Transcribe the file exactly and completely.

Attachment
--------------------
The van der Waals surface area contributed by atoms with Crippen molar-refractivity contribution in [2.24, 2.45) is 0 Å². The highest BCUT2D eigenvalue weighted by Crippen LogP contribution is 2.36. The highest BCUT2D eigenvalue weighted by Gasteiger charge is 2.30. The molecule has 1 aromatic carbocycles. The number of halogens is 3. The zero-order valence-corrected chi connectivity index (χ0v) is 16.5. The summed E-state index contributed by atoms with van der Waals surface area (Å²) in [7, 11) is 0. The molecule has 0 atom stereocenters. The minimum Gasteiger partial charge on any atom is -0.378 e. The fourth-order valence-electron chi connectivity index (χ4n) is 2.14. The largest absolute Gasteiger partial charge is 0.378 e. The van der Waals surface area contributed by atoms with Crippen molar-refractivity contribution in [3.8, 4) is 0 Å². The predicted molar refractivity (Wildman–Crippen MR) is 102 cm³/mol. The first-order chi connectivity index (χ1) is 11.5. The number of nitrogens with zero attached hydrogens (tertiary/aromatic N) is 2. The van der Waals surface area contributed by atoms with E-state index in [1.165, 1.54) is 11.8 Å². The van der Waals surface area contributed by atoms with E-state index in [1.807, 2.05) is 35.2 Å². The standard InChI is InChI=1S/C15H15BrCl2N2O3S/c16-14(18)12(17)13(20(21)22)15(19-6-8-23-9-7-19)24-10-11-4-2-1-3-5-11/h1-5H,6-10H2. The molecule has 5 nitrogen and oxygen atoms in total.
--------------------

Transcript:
The van der Waals surface area contributed by atoms with Crippen molar-refractivity contribution in [2.24, 2.45) is 0 Å². The highest BCUT2D eigenvalue weighted by Crippen LogP contribution is 2.36. The highest BCUT2D eigenvalue weighted by Gasteiger charge is 2.30. The molecule has 1 aromatic carbocycles. The number of halogens is 3. The zero-order valence-corrected chi connectivity index (χ0v) is 16.5. The summed E-state index contributed by atoms with van der Waals surface area (Å²) in [7, 11) is 0. The molecule has 0 atom stereocenters. The minimum Gasteiger partial charge on any atom is -0.378 e. The fourth-order valence-electron chi connectivity index (χ4n) is 2.14. The largest absolute Gasteiger partial charge is 0.378 e. The van der Waals surface area contributed by atoms with Crippen molar-refractivity contribution in [3.8, 4) is 0 Å². The predicted molar refractivity (Wildman–Crippen MR) is 102 cm³/mol. The first-order chi connectivity index (χ1) is 11.5. The number of nitrogens with zero attached hydrogens (tertiary/aromatic N) is 2. The van der Waals surface area contributed by atoms with E-state index in [1.165, 1.54) is 11.8 Å². The van der Waals surface area contributed by atoms with E-state index in [1.807, 2.05) is 35.2 Å². The standard InChI is InChI=1S/C15H15BrCl2N2O3S/c16-14(18)12(17)13(20(21)22)15(19-6-8-23-9-7-19)24-10-11-4-2-1-3-5-11/h1-5H,6-10H2. The molecule has 5 nitrogen and oxygen atoms in total.